7. Most of it is not vandalism, it's profit based theft of our national heritage and is an ongoing

 

problem on our public lands: Bureau of Land Management; National Park Service; and US Forest Service primarily.
Law enforcement at these agencies has been cut back even further in recent years. Several years ago, the Inspector General of the Dept of Interior, in testifying before the Senate about his findings in a year long audit of the National Park Service, had 25 recommendations for the NPS, only one of which was for immediate implementation. That was the hiring of 600 more law enforcement park rangers for the protection of the rangers themselves. There are fewer LE rangers now then when Mr Deveney testified. In some large western parks, rangers don't patrol the vast backcountry because they are needed in the developed areas where the majority of visitors are. This opens up unsecured territory for theft of lizards, turtles, cacti, pre-Columbian artifacts, etc, and no one knows that we've been robbed.
The situation in the BLM is worse: many more square miles of territory to cover for each officer and, like the National Park Service, no real commitment from management on aggressive law enforcement.

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Response to byeya (Reply #7)

Mon Nov 19, 2012, 01:22 PM

8. ^Yes!^^This^. Another casualty of austerity, and privatization as well.

Thank you!

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Response to Zorra (Reply #8)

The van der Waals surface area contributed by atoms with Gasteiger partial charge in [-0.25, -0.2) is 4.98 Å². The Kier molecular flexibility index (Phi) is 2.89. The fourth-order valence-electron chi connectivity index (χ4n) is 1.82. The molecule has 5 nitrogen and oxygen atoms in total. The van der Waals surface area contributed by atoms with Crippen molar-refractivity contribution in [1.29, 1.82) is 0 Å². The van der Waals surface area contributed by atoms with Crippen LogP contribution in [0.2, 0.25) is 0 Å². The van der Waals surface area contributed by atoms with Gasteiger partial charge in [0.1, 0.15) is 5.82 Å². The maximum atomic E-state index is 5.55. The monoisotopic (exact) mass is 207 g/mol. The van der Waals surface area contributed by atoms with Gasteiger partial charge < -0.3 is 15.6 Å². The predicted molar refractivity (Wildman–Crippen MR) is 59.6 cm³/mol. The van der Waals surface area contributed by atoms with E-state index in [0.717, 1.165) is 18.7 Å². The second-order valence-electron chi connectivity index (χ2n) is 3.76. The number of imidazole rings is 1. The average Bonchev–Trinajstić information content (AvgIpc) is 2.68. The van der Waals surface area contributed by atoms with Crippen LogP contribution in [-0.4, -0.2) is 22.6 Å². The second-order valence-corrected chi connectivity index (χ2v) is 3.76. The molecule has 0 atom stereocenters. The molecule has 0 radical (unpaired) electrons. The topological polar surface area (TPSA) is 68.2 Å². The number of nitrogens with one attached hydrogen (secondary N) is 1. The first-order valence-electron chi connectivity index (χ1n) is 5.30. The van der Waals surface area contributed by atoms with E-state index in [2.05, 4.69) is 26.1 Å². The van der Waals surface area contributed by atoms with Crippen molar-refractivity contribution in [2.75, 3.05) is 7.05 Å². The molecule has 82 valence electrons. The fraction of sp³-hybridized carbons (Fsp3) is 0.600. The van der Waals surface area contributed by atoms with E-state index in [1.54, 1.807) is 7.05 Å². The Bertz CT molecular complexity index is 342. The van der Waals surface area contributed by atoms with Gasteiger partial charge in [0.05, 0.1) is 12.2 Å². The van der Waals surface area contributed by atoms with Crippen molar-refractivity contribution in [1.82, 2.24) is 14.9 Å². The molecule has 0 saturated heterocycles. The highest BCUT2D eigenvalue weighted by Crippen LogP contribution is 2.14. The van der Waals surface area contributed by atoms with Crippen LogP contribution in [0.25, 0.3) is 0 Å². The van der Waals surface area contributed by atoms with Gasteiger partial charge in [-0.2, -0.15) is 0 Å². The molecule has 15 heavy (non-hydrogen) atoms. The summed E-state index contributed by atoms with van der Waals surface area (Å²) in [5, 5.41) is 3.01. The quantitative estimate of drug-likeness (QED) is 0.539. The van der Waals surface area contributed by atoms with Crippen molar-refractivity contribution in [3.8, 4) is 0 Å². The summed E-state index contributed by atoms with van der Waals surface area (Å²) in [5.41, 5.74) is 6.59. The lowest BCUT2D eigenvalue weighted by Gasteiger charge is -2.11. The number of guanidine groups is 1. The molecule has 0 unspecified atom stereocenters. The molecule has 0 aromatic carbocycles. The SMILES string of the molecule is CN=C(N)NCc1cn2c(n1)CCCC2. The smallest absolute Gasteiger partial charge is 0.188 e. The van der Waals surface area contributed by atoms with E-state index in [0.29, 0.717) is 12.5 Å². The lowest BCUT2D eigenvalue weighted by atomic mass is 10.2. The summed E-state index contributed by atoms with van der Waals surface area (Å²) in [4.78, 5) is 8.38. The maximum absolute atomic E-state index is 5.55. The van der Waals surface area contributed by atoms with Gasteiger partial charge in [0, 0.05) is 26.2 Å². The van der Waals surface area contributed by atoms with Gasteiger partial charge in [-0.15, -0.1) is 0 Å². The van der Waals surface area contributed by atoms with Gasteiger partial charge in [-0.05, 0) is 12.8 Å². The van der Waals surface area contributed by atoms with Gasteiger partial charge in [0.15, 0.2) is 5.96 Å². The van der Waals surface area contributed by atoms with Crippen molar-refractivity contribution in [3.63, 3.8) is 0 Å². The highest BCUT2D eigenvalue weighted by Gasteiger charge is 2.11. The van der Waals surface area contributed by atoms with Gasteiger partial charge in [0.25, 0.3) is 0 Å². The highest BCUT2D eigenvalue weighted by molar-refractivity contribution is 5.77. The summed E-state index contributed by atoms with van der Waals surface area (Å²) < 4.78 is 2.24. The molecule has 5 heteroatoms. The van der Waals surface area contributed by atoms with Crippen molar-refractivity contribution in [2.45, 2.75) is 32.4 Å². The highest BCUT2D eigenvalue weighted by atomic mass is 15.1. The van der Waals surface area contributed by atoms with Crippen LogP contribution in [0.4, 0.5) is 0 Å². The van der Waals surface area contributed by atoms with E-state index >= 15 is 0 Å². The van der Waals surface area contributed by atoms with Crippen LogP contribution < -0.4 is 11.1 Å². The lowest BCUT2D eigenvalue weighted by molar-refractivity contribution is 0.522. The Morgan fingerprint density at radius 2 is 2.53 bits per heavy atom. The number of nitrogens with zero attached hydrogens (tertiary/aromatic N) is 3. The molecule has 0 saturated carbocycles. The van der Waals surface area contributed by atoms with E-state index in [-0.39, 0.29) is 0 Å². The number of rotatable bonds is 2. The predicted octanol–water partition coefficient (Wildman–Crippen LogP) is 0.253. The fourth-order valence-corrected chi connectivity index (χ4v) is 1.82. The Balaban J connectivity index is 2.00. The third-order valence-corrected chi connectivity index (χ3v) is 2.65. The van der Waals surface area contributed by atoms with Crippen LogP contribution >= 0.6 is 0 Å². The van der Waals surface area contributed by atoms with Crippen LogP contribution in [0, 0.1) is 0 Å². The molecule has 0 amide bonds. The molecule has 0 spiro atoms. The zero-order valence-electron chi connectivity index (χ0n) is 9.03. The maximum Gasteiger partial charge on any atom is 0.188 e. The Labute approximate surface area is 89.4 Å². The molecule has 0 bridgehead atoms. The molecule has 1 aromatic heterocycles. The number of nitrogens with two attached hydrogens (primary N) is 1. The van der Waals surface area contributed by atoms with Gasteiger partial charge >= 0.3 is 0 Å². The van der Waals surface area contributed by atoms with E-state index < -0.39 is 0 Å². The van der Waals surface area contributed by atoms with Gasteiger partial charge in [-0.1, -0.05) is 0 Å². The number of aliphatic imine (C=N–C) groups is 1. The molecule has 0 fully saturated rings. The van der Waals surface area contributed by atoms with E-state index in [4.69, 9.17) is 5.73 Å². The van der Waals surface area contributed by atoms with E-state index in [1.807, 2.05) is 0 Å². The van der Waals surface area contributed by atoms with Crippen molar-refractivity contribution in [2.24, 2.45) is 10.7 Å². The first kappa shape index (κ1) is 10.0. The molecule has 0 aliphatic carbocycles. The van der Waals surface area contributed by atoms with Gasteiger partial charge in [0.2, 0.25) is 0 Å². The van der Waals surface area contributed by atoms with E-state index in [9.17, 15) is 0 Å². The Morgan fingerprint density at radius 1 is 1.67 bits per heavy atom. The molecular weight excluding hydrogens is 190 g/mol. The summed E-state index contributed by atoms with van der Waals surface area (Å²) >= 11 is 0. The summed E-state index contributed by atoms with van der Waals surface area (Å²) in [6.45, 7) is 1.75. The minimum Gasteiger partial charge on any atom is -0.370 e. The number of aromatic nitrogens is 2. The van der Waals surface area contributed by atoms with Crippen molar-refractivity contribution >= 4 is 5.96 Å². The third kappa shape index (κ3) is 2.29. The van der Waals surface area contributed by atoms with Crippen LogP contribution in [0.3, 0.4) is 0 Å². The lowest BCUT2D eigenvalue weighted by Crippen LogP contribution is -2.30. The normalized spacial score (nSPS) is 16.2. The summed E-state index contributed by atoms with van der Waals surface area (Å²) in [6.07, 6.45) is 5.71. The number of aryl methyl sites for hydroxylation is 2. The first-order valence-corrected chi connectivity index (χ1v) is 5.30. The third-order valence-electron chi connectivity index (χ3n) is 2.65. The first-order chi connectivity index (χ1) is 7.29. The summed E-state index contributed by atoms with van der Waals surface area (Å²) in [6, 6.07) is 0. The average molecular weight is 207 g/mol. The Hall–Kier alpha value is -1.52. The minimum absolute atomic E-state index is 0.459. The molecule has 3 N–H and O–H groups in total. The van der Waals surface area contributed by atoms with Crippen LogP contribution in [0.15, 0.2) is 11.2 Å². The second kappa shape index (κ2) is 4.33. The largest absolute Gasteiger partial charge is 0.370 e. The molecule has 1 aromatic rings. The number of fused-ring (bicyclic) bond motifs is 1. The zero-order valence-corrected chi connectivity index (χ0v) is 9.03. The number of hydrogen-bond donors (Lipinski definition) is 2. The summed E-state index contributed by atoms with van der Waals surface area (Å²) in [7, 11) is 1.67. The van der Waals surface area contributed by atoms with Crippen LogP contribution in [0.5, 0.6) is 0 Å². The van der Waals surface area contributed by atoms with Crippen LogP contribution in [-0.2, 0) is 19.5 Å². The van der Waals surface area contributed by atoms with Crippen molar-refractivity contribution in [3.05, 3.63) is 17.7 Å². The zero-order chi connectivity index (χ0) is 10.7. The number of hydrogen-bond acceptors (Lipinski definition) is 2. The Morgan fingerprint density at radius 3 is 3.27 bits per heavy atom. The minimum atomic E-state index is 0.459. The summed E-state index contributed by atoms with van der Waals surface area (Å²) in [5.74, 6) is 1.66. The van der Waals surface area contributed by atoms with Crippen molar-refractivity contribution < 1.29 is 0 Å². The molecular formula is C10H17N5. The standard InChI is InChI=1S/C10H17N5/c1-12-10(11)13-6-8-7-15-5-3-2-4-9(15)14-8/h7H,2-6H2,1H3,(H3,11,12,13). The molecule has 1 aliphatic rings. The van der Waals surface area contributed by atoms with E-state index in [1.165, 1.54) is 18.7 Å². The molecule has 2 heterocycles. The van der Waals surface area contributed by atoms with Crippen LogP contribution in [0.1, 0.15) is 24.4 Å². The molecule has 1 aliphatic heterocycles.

Mon Nov 19, 2012, 01:30 PM

10. Sadly ...

There were no real laws protecting such places until 1992 when existing laws pertaining to the Historic Preservation Act was beefed up and made to have a few extra teeth (very few).

Since this time it seems to me that little if anything has been done to protect such places as other things are deemed more important I suspect.

Here's to austerity!

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Response to CountAllVotes (Reply #10)

Mon Nov 19, 2012, 01:37 PM

13. I'll disagree to this extent: In the National Parks, laws were in place since the 19th century

 

to protect natural and cultural objects but, as you point out, not in BLM adminsistered land and not, for the most part, in US Forest Service land.

Stealing cultural artifacts, and these include Revolutionary and Civil War relics, robs the nation as a whole while taking objects that are probably worthy of future scientific research.

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Response to byeya (Reply #13)

Mon Nov 19, 2012, 01:59 PM

21. That is where these places are located

Forest Service lands, BLM lands ... Federal lands = lands that belong to the Indian people supposedly.

Now we see the bigoted reality as it still continues on today.

Ref: The Historic Preservation laws in 1992; beefed up laws to protect Native Americans graves and antiquities.

You could easily buy items like the above named things on ebay.com until I guess they got sued by someone/some place.